S Dollar (1990-2009) 60 55 50 45 40 35 30 25 20 90 92 94 96 JAN FEB MAR APR 98 00 02 04 06 SEP OCT 08 MAY JUN JUL AUG The high levels of volatility in the 1990s because of energy crisis hit the economy.08/US$ on 12 March 2003.50/US$ range during the first two weeks of April.6 THE PRESENTATION. The peso continued to gain ground against the US dollar. The peso has been depreciating against the US dollar to reach a six-month low average of P56. The recovery.50. the peso has recovered to trade within the P53. was due in part to the reduced uncertainty in the Iraq situation as the market priced in a quick resolution of the conflict in the Middle East.P52. The low levels of volatility in the early 2000s because of the 1997 Asian Financial Crisis. which started around mid-March. The depreciation of the peso was . Since reaching a low average of P55.42/US$1 on 27 September 2004. ANALYSIS AND INTERPRETATION OF DATA Figure 1: Line graph representing The Philippine Peso per U.

including higher corporate dollar demand by corporate to cover import requirements (including oil and other requirements for the Holiday season) and to service month-end and quarter-end foreign exchange obligations. and now comprises over 10 percent of the country’s gross . the Philippine peso emerged as one of the top performing currencies in Asia and hit a 7 ½-year high of P41/US$1 in December 2007. dollars (Yr 1990-2009) 1600000 1200000 800000 400000 0 90 92 94 96 JAN FEB MAR APR 98 00 02 04 06 SEP OCT 08 MAY JUN JUL AUG Remittances from overseas Filipino workers has kept the Philippine economy afloat during times of crisis. as the Philippine economy grew at its fastest rate in 31 years.S. shows the volatility tries to recover. In 2007. From 2005-2009. Figure 2: Line graph representing The Overseas Filipino Workers Monthly Remittances in thousand U.7 mainly on account of seasonal factors.

In 1998.618 billion even the Philippine economy deteriorated because of the Asian financial crisis. OFW remittances hit US$ 16. The 2008 growth rate of remittances was faster than the 13. In 2009. 2400 2000 1600 1200 800 400 0 90 92 94 96 JAN FEB MAR APR 98 00 02 04 06 SEP OCT 08 MAY JUN JUL AUG . Figure 3: Line graph representing Total Foreign Trade of United States to Philippines (Yr 1990-2009) In Million U.22% against 1997’s US$ 5. In 2008.989 billion a decrease of 14. From 1999-2004 US$ 28. the government projects OFW remittances to increase by five percent to $14.367.4 billion.835 Billion.8 national product (GNP).8 billion.7 billion making government debt payments cheaper and stimulating spending by consumers. In 2005 OFW Remittances hit US$ 10.6% than 2008 to hit US$ 17.S Dollars. according to the Department of Labor and Employment. Overseas Filipino Workers have contributed to the local economy US$ 7. For 2007. total remittances from OFWs reached US$ 12.7 billion.741.356. In 2006.3 billion. grew 5.2 percent in 2007.

did not remain constant.S.S imports rose at 13934. Food Waste and Animal Feed.5% to $7. 16% of its imports came from the US while 18% of the country's exports were bound for US Total of 17311. The highest percentage of sales of Philippines exports to the US were apparently motivated by computers which earned $88 million or 417% up from 2005.8 billion.1 Billion. rose 10.3 Billion. Cereals. gathered a statistical data amounting to US exports to the Philippines of $8294. with total exports of $5.S. The Philippines' foreign trade with US occupies a large portion and in 2006.7% since 2002. and Optic and Medical Instruments Figure 4: Line Graph representing The Consumer Price Index (Yr 1990-2009) 180 160 140 120 100 80 60 40 90 92 94 96 JAN FEB MAR APR 98 00 02 04 06 SEP OCT 08 MAY JUNE JULY AUG . For the year 2008.8 billion Top export categories in 2009 were Electrical Machinery ($2. Machinery.9 The direction of International trade.9 billion.6 Billion less than the Filipino exports to U. The Philippines was the United States' 34th largest supplier of goods in 2009. however. market for goods in 2009. For the year 2000. U. imports of $6. The Philippines was the 30th largest U.6 billion in 2006. Filipino imports from the U.S. with total U. up 4.S at 8799.2 billion).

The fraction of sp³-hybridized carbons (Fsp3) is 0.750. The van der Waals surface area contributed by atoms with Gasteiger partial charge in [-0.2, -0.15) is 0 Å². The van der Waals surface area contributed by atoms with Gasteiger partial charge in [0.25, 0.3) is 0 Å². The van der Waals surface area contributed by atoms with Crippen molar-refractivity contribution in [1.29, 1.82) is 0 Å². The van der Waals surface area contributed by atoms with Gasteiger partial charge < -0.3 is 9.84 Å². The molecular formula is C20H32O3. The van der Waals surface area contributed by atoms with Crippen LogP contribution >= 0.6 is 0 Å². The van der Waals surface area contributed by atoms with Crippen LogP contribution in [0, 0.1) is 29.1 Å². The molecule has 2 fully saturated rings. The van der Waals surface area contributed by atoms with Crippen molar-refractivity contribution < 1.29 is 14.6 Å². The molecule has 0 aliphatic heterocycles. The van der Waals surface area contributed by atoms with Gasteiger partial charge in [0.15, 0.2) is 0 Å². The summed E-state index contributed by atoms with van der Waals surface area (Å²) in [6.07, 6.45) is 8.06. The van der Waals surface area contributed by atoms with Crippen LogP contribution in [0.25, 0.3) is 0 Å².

6 1. which would affect the strategies of investors and traders in the forex trading.2 0. Figure 5: Line graph representing The Purchasing Power of the Peso (Yr 19902009) 2. If a Filipino family has a very low income the purchasing power is low as well.10 The CPI shows how inflation is affecting the Philippine Peso per U.4 90 92 94 96 JAN FEB MAR APR 98 00 02 04 06 SEP OCT 08 MAY JUN JUL AUG Purchasing power estimate ability to command goods.S Dollar.95 because of the global financial crisis. The purchasing power of the peso .8 0. The CPI can also sometimes be affected by a hike in price of a particular commodity. The Highest CPI is on year 2008 rose at 154. The CPI measures of the change over time in the prices paid by consumers for a market basket of goods and services.4 2. A major increase in the price of one commodity can trigger a domino effect.0 1.

. rose at 9.0488% due of global financial crisis. For the year 2000. Figure 6: Line graph representing The Foreign Interest Rates (Yr 1990-2009) 11 10 9 8 7 6 5 4 3 90 92 94 96 JAN FEB MAR APR 98 00 02 04 06 SEP OCT 08 MAY JUN JUL AUG There is an imbalance in interest rates has a heavy reliance on foreign borrowing.11 is measured in terms of the real value of the peso relative to the peso value in the base period.2297% compare to the past years and for the year 2007 at 8. The highest interest rate is on year 1990 which is 10%.